As the name of this blog tells you, I have major sleep issues. (Yes, I'm about to get all Andy Sullivan on you.) I'm generally up until between 5 and 8am, and whatever sleep I do get is lousy - I wake up constantly, and by the time I get out of bed I feel like I've been hit by a truck. I'm exhausted all day, but inevitably around 10 or 11pm I start to feel awake and alert.
Over the past six months I've been seeing various doctors in an attempt to deal with I consider to be two separate issues (dyssomnias, as they're called): the first is the poor quality of my actual sleep, the second my inability to sleep at night.
Through a polysomnogram conducted during an overnight stay in a sleep lab, the sleep quality issue has been diagnosed as obstructive sleep apnea (OSA), which, briefly, means that while I'm sleeping my airway closes up and I stop breathing for a brief period of time. This happens constantly throughout my sleep, causing me to briefly wake up over and over again, which is why I never feel rested or refreshed. I'm trying to solve this problem with the use of a CPAP machine, which pumps pressurized air through my nose to keep the airway open. It's a little machine that connects, via a hose, to a mask which goes over my nose, and which I'm trying to retail as "sexy in a Blue Velvet kind of way." (Not much luck so far.) It hasn't really been helpful so far, but I'm gonna keep trying.
So today I saw my sleep doctor (a pulmonologist) to talk about my being unable to fall asleep. I'm convinced that I have delayed sleep phase syndrome (DSPS), which not surprisingly means that my body clock is out of whack so that I'm tired during the day and awake at night. But, and here's where my frustration kicks in, I can't get my doctor to really listen to me.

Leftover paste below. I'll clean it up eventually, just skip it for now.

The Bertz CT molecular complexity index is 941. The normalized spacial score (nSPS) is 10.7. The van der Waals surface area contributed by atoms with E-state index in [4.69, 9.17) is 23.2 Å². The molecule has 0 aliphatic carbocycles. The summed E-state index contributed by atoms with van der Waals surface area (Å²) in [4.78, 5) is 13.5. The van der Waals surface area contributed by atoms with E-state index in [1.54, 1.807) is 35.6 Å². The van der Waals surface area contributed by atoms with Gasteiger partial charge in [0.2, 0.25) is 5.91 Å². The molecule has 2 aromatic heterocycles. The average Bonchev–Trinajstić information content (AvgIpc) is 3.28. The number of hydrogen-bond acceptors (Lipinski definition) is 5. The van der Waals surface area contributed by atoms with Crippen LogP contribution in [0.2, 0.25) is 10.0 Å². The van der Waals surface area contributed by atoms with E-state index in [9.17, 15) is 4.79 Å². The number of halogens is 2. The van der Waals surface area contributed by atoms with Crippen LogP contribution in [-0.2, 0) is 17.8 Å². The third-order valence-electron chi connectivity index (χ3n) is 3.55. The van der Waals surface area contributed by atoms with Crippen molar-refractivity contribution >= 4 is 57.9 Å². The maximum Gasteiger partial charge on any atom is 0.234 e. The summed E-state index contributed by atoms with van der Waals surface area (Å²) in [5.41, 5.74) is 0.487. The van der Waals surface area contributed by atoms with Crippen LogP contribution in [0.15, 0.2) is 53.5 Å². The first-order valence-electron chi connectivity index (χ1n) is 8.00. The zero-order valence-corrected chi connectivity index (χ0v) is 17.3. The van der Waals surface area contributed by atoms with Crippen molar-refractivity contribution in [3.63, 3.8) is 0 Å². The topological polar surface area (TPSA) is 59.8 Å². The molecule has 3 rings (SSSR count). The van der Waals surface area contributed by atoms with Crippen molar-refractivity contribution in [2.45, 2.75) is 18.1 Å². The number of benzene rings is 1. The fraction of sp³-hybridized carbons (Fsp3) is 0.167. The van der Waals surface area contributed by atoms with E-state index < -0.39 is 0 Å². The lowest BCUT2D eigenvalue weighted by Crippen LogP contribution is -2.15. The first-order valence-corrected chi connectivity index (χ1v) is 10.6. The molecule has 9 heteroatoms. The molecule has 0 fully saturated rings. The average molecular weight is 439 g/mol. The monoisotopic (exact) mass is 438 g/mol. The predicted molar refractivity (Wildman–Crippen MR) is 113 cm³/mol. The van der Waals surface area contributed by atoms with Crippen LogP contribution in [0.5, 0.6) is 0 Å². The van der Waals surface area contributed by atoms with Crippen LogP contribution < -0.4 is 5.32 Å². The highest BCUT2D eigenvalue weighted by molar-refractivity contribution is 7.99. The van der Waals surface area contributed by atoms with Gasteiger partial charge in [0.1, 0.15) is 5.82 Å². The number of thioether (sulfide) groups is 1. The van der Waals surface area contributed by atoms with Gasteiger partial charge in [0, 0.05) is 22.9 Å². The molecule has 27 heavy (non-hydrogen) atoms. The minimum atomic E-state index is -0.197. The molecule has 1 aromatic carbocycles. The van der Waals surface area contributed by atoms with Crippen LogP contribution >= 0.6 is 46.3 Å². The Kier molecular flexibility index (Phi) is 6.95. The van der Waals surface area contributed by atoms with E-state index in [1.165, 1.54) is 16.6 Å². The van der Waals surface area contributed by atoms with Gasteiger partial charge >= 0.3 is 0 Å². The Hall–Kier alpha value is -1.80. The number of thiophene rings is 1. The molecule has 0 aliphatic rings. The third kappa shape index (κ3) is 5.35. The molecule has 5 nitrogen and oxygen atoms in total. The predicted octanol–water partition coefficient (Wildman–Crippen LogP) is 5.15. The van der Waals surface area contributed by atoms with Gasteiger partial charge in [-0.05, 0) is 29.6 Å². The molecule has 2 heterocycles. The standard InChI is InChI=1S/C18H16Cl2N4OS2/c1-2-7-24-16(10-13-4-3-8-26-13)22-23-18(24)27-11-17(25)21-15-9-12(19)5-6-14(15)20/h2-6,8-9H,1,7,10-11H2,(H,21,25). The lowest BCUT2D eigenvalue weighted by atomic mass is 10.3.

When I had my overnight stays at the sleep lab (once for the polysomnogram, once to fit me for the CPAP) I fell asleep at around 11pm, slept for about an hour or so, and then was up for the rest of the night. So according to the doctor, the fact that I briefly fell asleep at around 11 shows that I don't have DSPS. I tried to explain to him that this happens occasionally, and that it's the equivalent of a mid-day nap for a normal person. This didn't impress him.
He told me I should try sleep medications. (Gee, I never thought of that. Brilliant.) I informed him that I've tried every sleep aid known to man, from ambien to lunesta to trazodone to restoril to medications that haven't been used in twenty years. Not one of them puts me to sleep. His answer to this was, "well, you haven't tried them with the CPAP." Now, just so we're clear here, the purpose of the CPAP is not to put you to sleep, it's to keep you asleep. It has nothing whatsoever to do with DSPS or any other dyssomnia that prevents you from falling asleep. And, on top of that, it's not even doing what it's supposed to do for me.
I'm not generally shy about expressing my opinion, but my attitude is that you shouldn't piss off the people who control your physical and mental well being. So as much as I wanted to, at no point did I leap out of my chair and strangle the doc.
The upshot of all this? I'm going to try the remedy for DSPS, which is to force your body clock to "reset" by pushing forward the time you go to sleep until you're where you want to be. In otherwords, if I usually fall asleep around 6am, I'll push it to 7am for a couple of days, then 8am, etc, until I'm pusing it to midnight or 1am. This'll take about a month, and is supposedly not much fun, but it's either that or completely give up on any semblance of a normal life, which I'm not quite ready to do.
I'll keep you up-to-date through a series of really short blog posts, but I promise not to turn this into a "here's what's wrong with me" diary. In otherwords, enough about me: what do you think about me?
I now return you to your regularly scheduled blog programming.